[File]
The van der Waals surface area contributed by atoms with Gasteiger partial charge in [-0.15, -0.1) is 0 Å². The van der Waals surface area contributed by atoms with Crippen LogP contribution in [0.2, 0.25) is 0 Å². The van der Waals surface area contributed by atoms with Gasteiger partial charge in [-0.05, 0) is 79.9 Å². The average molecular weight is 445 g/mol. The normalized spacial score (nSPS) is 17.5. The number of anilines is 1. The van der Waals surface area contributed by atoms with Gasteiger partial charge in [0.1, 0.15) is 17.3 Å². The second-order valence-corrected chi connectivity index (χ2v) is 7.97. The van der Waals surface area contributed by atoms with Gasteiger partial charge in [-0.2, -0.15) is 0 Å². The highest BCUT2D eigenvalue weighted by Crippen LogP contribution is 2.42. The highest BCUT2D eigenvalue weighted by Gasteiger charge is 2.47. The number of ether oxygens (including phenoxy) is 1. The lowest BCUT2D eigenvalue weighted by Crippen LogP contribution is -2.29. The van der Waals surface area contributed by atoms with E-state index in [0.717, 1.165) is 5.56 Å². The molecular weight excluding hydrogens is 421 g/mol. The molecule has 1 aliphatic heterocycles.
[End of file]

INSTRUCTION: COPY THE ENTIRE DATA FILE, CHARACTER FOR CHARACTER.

The van der Waals surface area contributed by atoms with Gasteiger partial charge in [-0.15, -0.1) is 0 Å². The van der Waals surface area contributed by atoms with Crippen LogP contribution in [0.2, 0.25) is 0 Å². The van der Waals surface area contributed by atoms with Gasteiger partial charge in [-0.05, 0) is 79.9 Å². The average molecular weight is 445 g/mol. The normalized spacial score (nSPS) is 17.5. The number of anilines is 1. The van der Waals surface area contributed by atoms with Gasteiger partial charge in [0.1, 0.15) is 17.3 Å². The second-order valence-corrected chi connectivity index (χ2v) is 7.97. The van der Waals surface area contributed by atoms with Gasteiger partial charge in [-0.2, -0.15) is 0 Å². The highest BCUT2D eigenvalue weighted by Crippen LogP contribution is 2.42. The highest BCUT2D eigenvalue weighted by Gasteiger charge is 2.47. The number of ether oxygens (including phenoxy) is 1. The lowest BCUT2D eigenvalue weighted by Crippen LogP contribution is -2.29. The van der Waals surface area contributed by atoms with E-state index in [0.717, 1.165) is 5.56 Å². The molecular weight excluding hydrogens is 421 g/mol. The molecule has 1 aliphatic heterocycles.